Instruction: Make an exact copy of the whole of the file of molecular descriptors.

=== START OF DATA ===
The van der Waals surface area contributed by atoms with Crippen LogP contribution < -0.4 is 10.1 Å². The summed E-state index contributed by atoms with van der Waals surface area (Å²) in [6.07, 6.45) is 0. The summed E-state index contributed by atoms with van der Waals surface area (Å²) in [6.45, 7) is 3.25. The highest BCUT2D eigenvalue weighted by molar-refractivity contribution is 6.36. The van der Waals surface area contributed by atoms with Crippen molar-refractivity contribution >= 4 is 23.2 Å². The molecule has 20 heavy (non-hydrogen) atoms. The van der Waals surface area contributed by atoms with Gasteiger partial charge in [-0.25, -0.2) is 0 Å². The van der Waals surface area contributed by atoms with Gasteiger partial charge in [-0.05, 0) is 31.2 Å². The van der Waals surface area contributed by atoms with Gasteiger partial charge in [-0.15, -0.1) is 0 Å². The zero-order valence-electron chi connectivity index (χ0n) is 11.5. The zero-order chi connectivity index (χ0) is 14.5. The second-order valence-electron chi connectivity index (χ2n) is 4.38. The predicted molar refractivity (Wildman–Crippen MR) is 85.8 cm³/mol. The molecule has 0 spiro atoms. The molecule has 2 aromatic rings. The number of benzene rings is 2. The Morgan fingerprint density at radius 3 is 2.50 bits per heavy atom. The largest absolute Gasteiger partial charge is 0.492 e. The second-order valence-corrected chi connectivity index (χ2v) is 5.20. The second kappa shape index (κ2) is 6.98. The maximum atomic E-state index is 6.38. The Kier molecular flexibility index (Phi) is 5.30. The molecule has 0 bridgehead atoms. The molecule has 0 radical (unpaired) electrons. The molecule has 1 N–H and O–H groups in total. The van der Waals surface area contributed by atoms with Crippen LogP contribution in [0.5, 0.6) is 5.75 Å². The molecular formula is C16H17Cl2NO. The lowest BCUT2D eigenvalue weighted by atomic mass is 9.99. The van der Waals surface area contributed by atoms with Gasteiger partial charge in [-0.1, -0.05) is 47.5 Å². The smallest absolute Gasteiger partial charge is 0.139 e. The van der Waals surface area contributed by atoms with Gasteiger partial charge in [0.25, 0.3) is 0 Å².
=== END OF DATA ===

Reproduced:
The van der Waals surface area contributed by atoms with Crippen LogP contribution < -0.4 is 10.1 Å². The summed E-state index contributed by atoms with van der Waals surface area (Å²) in [6.07, 6.45) is 0. The summed E-state index contributed by atoms with van der Waals surface area (Å²) in [6.45, 7) is 3.25. The highest BCUT2D eigenvalue weighted by molar-refractivity contribution is 6.36. The van der Waals surface area contributed by atoms with Crippen molar-refractivity contribution >= 4 is 23.2 Å². The molecule has 20 heavy (non-hydrogen) atoms. The van der Waals surface area contributed by atoms with Gasteiger partial charge in [-0.25, -0.2) is 0 Å². The van der Waals surface area contributed by atoms with Gasteiger partial charge in [-0.05, 0) is 31.2 Å². The van der Waals surface area contributed by atoms with Gasteiger partial charge in [-0.15, -0.1) is 0 Å². The zero-order valence-electron chi connectivity index (χ0n) is 11.5. The zero-order chi connectivity index (χ0) is 14.5. The second-order valence-electron chi connectivity index (χ2n) is 4.38. The predicted molar refractivity (Wildman–Crippen MR) is 85.8 cm³/mol. The molecule has 0 spiro atoms. The molecule has 2 aromatic rings. The number of benzene rings is 2. The Morgan fingerprint density at radius 3 is 2.50 bits per heavy atom. The largest absolute Gasteiger partial charge is 0.492 e. The second-order valence-corrected chi connectivity index (χ2v) is 5.20. The second kappa shape index (κ2) is 6.98. The maximum atomic E-state index is 6.38. The Kier molecular flexibility index (Phi) is 5.30. The molecule has 0 bridgehead atoms. The molecule has 0 radical (unpaired) electrons. The molecule has 1 N–H and O–H groups in total. The van der Waals surface area contributed by atoms with Crippen LogP contribution in [0.5, 0.6) is 5.75 Å². The molecular formula is C16H17Cl2NO. The lowest BCUT2D eigenvalue weighted by atomic mass is 9.99. The van der Waals surface area contributed by atoms with Gasteiger partial charge in [-0.1, -0.05) is 47.5 Å². The smallest absolute Gasteiger partial charge is 0.139 e. The van der Waals surface area contributed by atoms with Gasteiger partial charge in [0.25, 0.3) is 0 Å².